A student can succeed working 15 hours per week. This will be successful with careful time budgeting and the selection of the correct job. The student must create a time budget and carefully allocate the hours to each activity for this to work; deviations from the budget will likely result in loss of sleep, loss of grade point average (GPA) or unsatisfactory job performance.
The student must allocate time between class participation, homework, exercise, social events and other extracurricular activities. Use of alcohol and other light drugs should be avoided, but light usage every once in a while during social activities will not unduly upset the time allocations.
Order custom essay A Student Can Succeed Working 15 Hours per Week with free plagiarism report
The time budget consists of the following allocations: 20 hours per week attending classes; 20 hours per week doing homework and lab work; 7 hours per week exercising; and 7 hours per week socializing and doing other extracurricular activities. Note there is no time allocation for the job, that is because homework will be done while on the job. Although the times for exercising and socializing average 1 hour per day, there is no requirement that these activities need to be done on a daily basis. During exam week and at other critical times, the socializing activities can drop down significantly.
Selection of the correct job is critical for the success of the work budget. The job must allow the student to do homework while at work. The jobs best suited for the working student include receptionist, evening watchman, intern jobs for the United States Government (including the CIA and NSA), house sitting, or babysitting. The job can be worked either 3 hours per weekday or 7.5 hours on the weekends. House sitting is ideal, because it provides a free room and generates income. However, house sitting jobs will be the hardest to get.
Government intern jobs pay very well but demand a five year commitment after college which may not be appropriate for all students. Also the student must be working on a technical degree, have a clean background, and have a high GPA. Evening watchman will likely be the most available job, but typically requires 40 hours per week not 15. Students may be able to convince a potential employer to share the slot so that an entire 8 hour shift can be covered by three students. Job sharing will be successful if the student schedules do not intersect, which may be difficult.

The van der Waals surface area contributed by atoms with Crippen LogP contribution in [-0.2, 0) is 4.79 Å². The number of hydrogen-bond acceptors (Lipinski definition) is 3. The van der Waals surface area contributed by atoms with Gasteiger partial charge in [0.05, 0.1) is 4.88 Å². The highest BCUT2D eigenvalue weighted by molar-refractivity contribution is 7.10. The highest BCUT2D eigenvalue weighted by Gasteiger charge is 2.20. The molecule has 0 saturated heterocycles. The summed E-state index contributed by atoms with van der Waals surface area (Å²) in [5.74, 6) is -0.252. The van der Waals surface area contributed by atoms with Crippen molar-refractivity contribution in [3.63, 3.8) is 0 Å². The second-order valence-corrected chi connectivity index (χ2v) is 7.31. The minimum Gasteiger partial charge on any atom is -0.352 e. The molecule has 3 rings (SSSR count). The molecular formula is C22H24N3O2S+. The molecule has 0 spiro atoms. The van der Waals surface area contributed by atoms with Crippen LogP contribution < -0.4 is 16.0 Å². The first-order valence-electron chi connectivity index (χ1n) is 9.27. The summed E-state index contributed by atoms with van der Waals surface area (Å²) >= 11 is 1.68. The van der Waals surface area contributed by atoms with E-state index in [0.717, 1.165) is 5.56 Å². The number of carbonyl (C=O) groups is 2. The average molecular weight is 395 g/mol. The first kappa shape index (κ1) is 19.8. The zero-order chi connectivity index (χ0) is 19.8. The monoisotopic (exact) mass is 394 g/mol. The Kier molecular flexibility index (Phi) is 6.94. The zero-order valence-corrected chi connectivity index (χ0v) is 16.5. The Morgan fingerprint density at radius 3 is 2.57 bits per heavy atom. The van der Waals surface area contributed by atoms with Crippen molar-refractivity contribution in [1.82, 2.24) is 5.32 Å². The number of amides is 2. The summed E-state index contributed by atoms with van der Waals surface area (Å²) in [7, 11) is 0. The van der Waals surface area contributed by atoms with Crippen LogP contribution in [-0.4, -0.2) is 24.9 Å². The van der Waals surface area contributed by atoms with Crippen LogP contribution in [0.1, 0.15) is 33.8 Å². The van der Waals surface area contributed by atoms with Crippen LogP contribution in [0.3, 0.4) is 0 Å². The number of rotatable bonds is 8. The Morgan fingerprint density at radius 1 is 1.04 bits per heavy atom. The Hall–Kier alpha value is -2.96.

The student also needs to eat and sleep. The time budget requires 8 hours per day for sleep and 3 hours per day for eating. The typical day for the student will be to rise at 7 AM and eat breakfast and then work on homework until the first class of the day at 10 AM. The student will eat lunch and then attend afternoon classes until 4 PM.
The student will then do homework until it is time for the job. The student should make a dinner and bring it work to eat there. While on the job the student will read and do other homework assignments until the work period has finished. The job should complete by 10 PM. The student then should walk home (getting exercise) and go to bed at 11 PM. There should be time during various parts of the day to have conversations with friends and work on hobbies such as music performance.
The schedule does not allocate time for the weekends. If the student elects to work during the weekends, then there can be more time allocated during the week for socializing and exercise.
The student should not keep an entire week of homework until getting to the job, as that will mean missing key points during the lecture period. So if reading is required for a particular class then that reading should be done before the class starts. Writing term papers and essays will be perfect for the weekend hours as that requires focused attention for several hours. The student should ensure that they will be allowed to bring a laptop computer to the job site. The schedule will allow a student to work 15 hours a week and keep a good GPA.
Did you know that we have over 70,000 essays on 3,000 topics in our database?